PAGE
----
If nothing, the pandemic has made us aware of our fallibilities and given rise in work and living spaces all over the globe to a feeling of aimlessness, of being stuck. Maybe adrift is a better descriptive, as the problem is not with our sails, but the goddamn wind. It keeps shifting, blowing first this way, then that. Spinning us around and around until we’re not just not pointed in one direction, we’re pointed in so many directions we’re not sure which even was our intended heading. Out of fear, or grief, or languishing, as some call it, we keep our hands off the rudder and surrender to the powerlessness of just going where life takes us.

It feels, with the last two years, we are all staring at a blank page—or worse a page filled with senseless, random words that have no clear purpose for being together—re-read the first sentence to give you some idea—and we’re all wondering what comes next. In this regard Steinbeck got it wrong. Who are we is not the right question to ask. The question to pursue is Who’s telling the story?

So if they weren’t a homecoming and not a vacation, what were they?

I asked Franca this again—you might recall our taped conversation on the subject—and these many months later, she feels the same way about it, that you want places and the things you do to make you feel more alive, which can only be accomplished when you see things with your heart and not your eyes.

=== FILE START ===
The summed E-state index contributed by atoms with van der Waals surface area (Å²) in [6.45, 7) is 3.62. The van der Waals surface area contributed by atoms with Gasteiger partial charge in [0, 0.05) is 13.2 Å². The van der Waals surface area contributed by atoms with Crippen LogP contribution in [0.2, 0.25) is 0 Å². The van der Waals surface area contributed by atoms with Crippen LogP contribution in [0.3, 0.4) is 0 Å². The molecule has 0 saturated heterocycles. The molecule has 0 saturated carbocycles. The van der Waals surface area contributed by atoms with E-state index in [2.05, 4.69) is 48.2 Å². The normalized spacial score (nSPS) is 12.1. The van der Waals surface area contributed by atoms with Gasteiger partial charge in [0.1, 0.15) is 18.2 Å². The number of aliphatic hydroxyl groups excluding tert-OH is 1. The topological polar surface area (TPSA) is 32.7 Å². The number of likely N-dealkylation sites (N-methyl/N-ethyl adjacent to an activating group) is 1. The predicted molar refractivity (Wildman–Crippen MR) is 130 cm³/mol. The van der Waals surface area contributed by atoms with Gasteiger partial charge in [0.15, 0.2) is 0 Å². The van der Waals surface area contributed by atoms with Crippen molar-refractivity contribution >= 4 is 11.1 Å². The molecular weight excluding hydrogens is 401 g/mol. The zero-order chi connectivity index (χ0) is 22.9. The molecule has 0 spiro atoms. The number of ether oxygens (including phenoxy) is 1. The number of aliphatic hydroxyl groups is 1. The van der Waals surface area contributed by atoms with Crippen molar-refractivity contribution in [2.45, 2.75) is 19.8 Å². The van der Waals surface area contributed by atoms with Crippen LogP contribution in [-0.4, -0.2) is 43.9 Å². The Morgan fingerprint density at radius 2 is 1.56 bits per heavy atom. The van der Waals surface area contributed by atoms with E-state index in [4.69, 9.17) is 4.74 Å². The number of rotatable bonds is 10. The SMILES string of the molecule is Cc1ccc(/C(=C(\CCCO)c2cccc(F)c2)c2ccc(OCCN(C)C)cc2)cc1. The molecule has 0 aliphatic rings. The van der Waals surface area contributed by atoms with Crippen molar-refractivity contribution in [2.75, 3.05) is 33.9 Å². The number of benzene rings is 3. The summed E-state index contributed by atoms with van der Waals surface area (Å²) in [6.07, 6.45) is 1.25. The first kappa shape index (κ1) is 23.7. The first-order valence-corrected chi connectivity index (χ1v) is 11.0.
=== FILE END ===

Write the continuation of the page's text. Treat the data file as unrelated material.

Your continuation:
If I had fifty-three extra minutes in a week,
I would want to walk very slowly toward a water fountain.
—Franca, quoting from The Little Prince, by Antoine de Saint-Expuréy

Going to Sicily was our version of taking the rudder. Of re-claiming the wind to meet our needs, not someone or something else’s. It was staring down that blank page and putting down one word, then another, until there’s a sentence and then you edit and revise that sentence until it captures the truest version of yourself and you start writing another and another, and so on.

It’s how life is meant to be lived, with the capacity to change, to become the most authentic, best version of your self. Sometimes pivoting, sometimes staying the course a little longer, but always moving as best you can with as much intention as you can muster toward whatever in life calls you, no matter the scale of it.

Returning home was not the same as what Steinbeck experienced. There were no ghosts of ourselves or long-lasting memories to muddle. What it was and is to us is not just the place where we live and work and enjoy many close friendships, but a place that has provided us the means to reclaim our own rudder, make our own wind, and direct life toward whatever we choose comes next.

And that is so much more than a homecoming.